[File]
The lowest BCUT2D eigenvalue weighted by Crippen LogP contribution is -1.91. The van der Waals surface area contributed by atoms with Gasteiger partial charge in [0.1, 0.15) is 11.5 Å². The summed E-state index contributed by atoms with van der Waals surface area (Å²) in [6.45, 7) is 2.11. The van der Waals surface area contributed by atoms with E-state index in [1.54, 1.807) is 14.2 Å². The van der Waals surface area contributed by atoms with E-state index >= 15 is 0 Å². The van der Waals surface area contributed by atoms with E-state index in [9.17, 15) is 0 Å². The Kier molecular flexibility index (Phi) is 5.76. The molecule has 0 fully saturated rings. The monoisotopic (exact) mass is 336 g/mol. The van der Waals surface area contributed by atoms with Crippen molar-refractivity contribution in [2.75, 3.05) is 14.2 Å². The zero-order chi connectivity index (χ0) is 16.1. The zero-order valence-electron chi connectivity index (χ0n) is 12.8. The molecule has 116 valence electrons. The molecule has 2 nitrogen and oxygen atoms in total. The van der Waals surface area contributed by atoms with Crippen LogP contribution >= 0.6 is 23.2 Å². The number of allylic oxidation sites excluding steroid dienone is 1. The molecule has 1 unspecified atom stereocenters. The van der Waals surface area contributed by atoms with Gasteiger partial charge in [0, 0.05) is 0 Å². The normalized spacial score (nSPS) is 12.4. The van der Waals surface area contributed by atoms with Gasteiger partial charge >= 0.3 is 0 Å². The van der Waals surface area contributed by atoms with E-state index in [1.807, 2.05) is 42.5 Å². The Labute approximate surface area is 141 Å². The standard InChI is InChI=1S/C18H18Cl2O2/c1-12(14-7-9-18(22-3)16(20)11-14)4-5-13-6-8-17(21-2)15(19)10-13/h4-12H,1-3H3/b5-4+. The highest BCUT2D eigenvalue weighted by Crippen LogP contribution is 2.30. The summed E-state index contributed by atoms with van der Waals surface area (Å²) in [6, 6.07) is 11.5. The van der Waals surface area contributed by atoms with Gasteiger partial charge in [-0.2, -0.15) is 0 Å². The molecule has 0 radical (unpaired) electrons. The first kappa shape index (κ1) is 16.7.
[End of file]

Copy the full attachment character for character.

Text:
The lowest BCUT2D eigenvalue weighted by Crippen LogP contribution is -1.91. The van der Waals surface area contributed by atoms with Gasteiger partial charge in [0.1, 0.15) is 11.5 Å². The summed E-state index contributed by atoms with van der Waals surface area (Å²) in [6.45, 7) is 2.11. The van der Waals surface area contributed by atoms with E-state index in [1.54, 1.807) is 14.2 Å². The van der Waals surface area contributed by atoms with E-state index >= 15 is 0 Å². The van der Waals surface area contributed by atoms with E-state index in [9.17, 15) is 0 Å². The Kier molecular flexibility index (Phi) is 5.76. The molecule has 0 fully saturated rings. The monoisotopic (exact) mass is 336 g/mol. The van der Waals surface area contributed by atoms with Crippen molar-refractivity contribution in [2.75, 3.05) is 14.2 Å². The zero-order chi connectivity index (χ0) is 16.1. The zero-order valence-electron chi connectivity index (χ0n) is 12.8. The molecule has 116 valence electrons. The molecule has 2 nitrogen and oxygen atoms in total. The van der Waals surface area contributed by atoms with Crippen LogP contribution >= 0.6 is 23.2 Å². The number of allylic oxidation sites excluding steroid dienone is 1. The molecule has 1 unspecified atom stereocenters. The van der Waals surface area contributed by atoms with Gasteiger partial charge in [0, 0.05) is 0 Å². The normalized spacial score (nSPS) is 12.4. The van der Waals surface area contributed by atoms with Gasteiger partial charge >= 0.3 is 0 Å². The van der Waals surface area contributed by atoms with E-state index in [1.807, 2.05) is 42.5 Å². The Labute approximate surface area is 141 Å². The standard InChI is InChI=1S/C18H18Cl2O2/c1-12(14-7-9-18(22-3)16(20)11-14)4-5-13-6-8-17(21-2)15(19)10-13/h4-12H,1-3H3/b5-4+. The highest BCUT2D eigenvalue weighted by Crippen LogP contribution is 2.30. The summed E-state index contributed by atoms with van der Waals surface area (Å²) in [6, 6.07) is 11.5. The van der Waals surface area contributed by atoms with Gasteiger partial charge in [-0.2, -0.15) is 0 Å². The molecule has 0 radical (unpaired) electrons. The first kappa shape index (κ1) is 16.7.